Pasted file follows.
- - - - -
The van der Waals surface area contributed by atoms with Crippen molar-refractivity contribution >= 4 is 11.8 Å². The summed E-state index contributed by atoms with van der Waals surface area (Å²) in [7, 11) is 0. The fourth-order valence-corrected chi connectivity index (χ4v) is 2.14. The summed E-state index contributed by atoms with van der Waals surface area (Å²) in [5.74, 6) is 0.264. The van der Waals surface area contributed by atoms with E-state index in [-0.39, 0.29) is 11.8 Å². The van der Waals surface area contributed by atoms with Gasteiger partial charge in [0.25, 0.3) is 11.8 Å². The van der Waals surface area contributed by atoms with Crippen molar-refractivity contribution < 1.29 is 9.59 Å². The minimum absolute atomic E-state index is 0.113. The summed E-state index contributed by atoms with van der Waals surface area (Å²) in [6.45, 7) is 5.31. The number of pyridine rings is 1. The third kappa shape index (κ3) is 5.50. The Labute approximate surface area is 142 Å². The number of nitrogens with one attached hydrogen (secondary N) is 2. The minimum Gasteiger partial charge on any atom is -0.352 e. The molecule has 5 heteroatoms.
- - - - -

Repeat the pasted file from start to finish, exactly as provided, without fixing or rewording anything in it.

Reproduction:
The van der Waals surface area contributed by atoms with Crippen molar-refractivity contribution >= 4 is 11.8 Å². The summed E-state index contributed by atoms with van der Waals surface area (Å²) in [7, 11) is 0. The fourth-order valence-corrected chi connectivity index (χ4v) is 2.14. The summed E-state index contributed by atoms with van der Waals surface area (Å²) in [5.74, 6) is 0.264. The van der Waals surface area contributed by atoms with E-state index in [-0.39, 0.29) is 11.8 Å². The van der Waals surface area contributed by atoms with Gasteiger partial charge in [0.25, 0.3) is 11.8 Å². The van der Waals surface area contributed by atoms with Crippen molar-refractivity contribution < 1.29 is 9.59 Å². The minimum absolute atomic E-state index is 0.113. The summed E-state index contributed by atoms with van der Waals surface area (Å²) in [6.45, 7) is 5.31. The number of pyridine rings is 1. The third kappa shape index (κ3) is 5.50. The Labute approximate surface area is 142 Å². The number of nitrogens with one attached hydrogen (secondary N) is 2. The minimum Gasteiger partial charge on any atom is -0.352 e. The molecule has 5 heteroatoms.